3 – Three weeks before your CBT, you should…
- Firstly, learn the Highway Code. Before you start scouring the adverts for your first bike or googling top 10 roadtrips, you need to think about your safety, and the safety of other road users. Being a biker is dangerous. You are slimmer than other vehicles on the road. You fit into car blind spots.You disappear behind this bar:
What if this driver decides to pull left into that lane in anticipation of his left turn ahead? Both mirrors AND the road in front is clear.
FACT: A lot of car drivers are bad at keeping an eye out for bikers. You need to do their job for them to ensure your safety, and their safety.
(a) Be visible – use your lights, indicators, clear hand signals if necessary, wear hi viz clothing, make eye contact with drivers.
(b) Be confident – knowing the Highway Code means that you should be able to predict other vehicle’s behaviour to an extent.
(c) Be vigilent – stay alert to the fact that you will also need to deal with unpredictable behaviour. Always check your blind spots. Always check that you are not in the blind spot of another vehicle. Always check junctions even when you have the right of way. My friend lost his leg biking through a junction where he had the clear right of way.
2 – Two weeks before your CBT, you should…
- Get to know the bike.
Understanding how the bike works, especially the clutch and gears, will mean that you pick up the practical skills much more quickly …because you’ll actually know what you’re doing instead of wasting precious practice time confused.
- If you don’t have a moped or motorbike to practice on, get a bicycle and practice your balance – you’ll need to practice looking into your blind spot and looking behind you without swerving the steering, ride one handed whilst making a clear hand signal, making slow manouevres. The slower you go, the more control you’ll need.
- Become familiar the clutch, the throttle, and the gear shift lever. If you are learning on a moped/scooter it might be automatic (a “twist & go”) which means that you don’t have to worry about gears. You might also learn on a semi-automatic. If you intend to progress to a bigger motorbike, it’s a good idea to get familiar with the gears as early as possible.
The clutch is in front of your left hand. The clutch controls the release of power (torque) from the engine, to the transmission system.
The throttle (or accelerator) is on your right hand grip. Be careful with the throttle – it can seem counter-intuitive at first. A lot of beginners take fright at the feeling of the bike pulling away and lean backwards, this causes your wrist to “roll on” and the bike to speed up which is usually the opposite of what was intended!
If you “roll on” with your right hand (wrist down, fingers back and up) then the engine will rev up, the engine will get noisier and the bike can speed up. These revs prevent the engine from stalling.
If you “roll off” (wrist up, fingers forward) the revs decrease, the engine becomes quieter and you slow down.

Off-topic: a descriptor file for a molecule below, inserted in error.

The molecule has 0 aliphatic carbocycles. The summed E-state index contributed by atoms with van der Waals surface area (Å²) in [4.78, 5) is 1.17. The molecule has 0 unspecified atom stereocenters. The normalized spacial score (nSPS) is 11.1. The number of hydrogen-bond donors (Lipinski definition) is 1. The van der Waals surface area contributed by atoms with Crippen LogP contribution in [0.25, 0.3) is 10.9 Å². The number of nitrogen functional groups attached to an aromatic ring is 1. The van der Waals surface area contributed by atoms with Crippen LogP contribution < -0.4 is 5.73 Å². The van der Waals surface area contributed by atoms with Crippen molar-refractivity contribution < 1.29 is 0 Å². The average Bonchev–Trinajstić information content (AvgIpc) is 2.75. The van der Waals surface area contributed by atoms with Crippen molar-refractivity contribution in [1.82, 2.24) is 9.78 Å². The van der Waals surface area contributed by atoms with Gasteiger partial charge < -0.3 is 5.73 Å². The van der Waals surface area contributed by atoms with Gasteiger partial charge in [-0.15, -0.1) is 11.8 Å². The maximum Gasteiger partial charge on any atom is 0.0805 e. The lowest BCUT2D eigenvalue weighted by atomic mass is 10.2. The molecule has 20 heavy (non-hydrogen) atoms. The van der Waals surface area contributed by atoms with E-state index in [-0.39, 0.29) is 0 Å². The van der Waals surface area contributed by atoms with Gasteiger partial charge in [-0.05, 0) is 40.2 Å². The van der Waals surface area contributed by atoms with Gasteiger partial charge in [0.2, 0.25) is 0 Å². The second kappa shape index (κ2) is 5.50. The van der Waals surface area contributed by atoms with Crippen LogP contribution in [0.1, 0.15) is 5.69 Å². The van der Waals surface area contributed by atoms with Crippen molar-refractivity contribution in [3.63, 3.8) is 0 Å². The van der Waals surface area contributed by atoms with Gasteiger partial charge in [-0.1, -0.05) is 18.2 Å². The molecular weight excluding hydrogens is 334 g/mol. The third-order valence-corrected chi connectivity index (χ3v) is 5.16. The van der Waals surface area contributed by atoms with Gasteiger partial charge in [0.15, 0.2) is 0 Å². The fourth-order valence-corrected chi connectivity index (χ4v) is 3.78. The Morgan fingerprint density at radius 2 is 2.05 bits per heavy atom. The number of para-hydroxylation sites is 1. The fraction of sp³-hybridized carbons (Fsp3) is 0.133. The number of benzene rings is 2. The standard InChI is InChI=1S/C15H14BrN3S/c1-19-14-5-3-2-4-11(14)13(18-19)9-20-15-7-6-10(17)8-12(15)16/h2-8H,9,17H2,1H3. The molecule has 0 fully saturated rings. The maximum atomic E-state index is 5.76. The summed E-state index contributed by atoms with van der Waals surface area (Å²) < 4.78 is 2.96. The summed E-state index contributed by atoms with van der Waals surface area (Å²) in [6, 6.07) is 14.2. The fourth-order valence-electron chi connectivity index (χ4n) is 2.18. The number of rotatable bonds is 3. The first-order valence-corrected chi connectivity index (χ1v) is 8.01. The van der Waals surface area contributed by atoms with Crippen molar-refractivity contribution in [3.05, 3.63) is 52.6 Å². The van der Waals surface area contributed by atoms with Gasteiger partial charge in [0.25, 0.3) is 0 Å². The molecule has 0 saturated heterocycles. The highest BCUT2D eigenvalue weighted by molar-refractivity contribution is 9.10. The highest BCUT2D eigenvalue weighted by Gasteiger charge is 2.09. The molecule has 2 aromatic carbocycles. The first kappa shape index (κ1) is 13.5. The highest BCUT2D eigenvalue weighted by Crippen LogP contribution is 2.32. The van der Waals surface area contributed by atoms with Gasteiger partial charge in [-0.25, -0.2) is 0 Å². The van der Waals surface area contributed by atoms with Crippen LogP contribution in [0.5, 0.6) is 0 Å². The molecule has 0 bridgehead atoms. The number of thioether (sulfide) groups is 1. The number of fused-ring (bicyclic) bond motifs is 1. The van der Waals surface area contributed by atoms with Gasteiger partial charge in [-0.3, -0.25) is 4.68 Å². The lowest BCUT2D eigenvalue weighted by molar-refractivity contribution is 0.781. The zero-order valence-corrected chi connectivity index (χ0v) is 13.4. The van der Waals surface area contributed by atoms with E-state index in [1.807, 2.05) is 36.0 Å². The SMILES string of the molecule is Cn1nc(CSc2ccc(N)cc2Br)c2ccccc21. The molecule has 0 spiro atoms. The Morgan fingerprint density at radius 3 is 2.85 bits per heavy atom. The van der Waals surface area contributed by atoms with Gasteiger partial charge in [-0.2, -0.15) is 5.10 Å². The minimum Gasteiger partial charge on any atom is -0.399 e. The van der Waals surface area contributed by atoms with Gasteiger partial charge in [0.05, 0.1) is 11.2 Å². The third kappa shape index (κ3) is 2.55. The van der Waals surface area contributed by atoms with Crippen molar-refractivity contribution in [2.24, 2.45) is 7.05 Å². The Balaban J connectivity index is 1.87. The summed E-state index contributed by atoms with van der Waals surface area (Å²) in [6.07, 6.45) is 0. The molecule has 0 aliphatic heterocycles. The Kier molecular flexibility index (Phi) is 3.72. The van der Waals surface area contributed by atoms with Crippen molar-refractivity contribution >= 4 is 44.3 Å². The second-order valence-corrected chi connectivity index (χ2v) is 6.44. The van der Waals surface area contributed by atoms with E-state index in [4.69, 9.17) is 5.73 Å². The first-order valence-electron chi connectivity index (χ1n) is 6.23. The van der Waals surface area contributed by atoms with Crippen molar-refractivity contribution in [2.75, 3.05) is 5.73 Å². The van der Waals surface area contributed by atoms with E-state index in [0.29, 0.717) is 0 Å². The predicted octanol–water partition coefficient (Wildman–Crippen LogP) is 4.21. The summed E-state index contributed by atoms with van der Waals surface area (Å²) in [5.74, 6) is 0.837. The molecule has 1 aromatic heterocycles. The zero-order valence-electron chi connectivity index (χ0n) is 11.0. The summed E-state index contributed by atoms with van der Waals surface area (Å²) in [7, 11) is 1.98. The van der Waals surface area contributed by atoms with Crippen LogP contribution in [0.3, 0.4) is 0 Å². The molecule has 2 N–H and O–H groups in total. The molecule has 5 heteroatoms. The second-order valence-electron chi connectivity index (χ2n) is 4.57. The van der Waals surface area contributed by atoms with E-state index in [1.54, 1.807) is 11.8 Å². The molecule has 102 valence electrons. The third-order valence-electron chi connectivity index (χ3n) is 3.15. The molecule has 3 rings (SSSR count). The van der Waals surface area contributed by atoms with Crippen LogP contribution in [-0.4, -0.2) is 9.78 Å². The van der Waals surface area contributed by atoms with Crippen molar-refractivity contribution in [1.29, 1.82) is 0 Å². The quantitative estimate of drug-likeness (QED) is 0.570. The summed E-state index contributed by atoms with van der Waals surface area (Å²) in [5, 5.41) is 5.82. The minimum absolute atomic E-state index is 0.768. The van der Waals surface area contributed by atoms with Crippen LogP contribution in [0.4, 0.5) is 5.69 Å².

The gears are controlled by a gear shift bar in front of your left foot.
The usual pattern for the gears on a manual motorbike is this:
1 –One week before your CBT, you should…
- Revise the Highway Code again to keep it fresh in your head. Don’t get too bogged down with memorising detail at this stage or you might panic at the amount there is to learn, just have a read through and allow it all to sink in, you will know more than you think you know.
- Pick your clothing & helmet. Bikers should always wear full protection – even if you are just popping to the shop or to the petrol station. An accident can happen at any time and your clothing and helmet should be the best that you can afford. See this page for more info. No-one is immune to accidents.
- Confirm your appointment time & arrange transport to and from the centre.
- Take your licence (both parts) & any other necessary paperwork like confirmation of your booking with you.
- Get a good nights sleep the night before your course.
No, seriously, go. I know a boy who was so nervous before his CBT which he had already paid for and booked, that when he turned up on the day, he promptly went back home and skipped his appointment. He was so scared that he would “fail” that he didn’t bother to show up, even though he wanted to ride a bike. By panicking, he guaranteed that he would “fail” by not even turning up! Had he turned up, his chances might have been 50/50 but he could have walked away happy! No matter how nervous you are, just go!
If you don’t walk away with the certificate, you walk away with the experience.
The list above is quite simplistic but will help you to feel and be more organised in anticipation of your CBT. If you need really specific advice or are feeling unnecessarily nervous, you should contact the instructor who will be taking you through your CBT steps before the CBT day. They will usually be more than happy to help and can give you specific advice about common mistakes they see. An online article can’t be a substitute for expert advice and lots of practice but it can help you get organised and calm your nerves.
What’s your main concern about biking? I’ll try to help.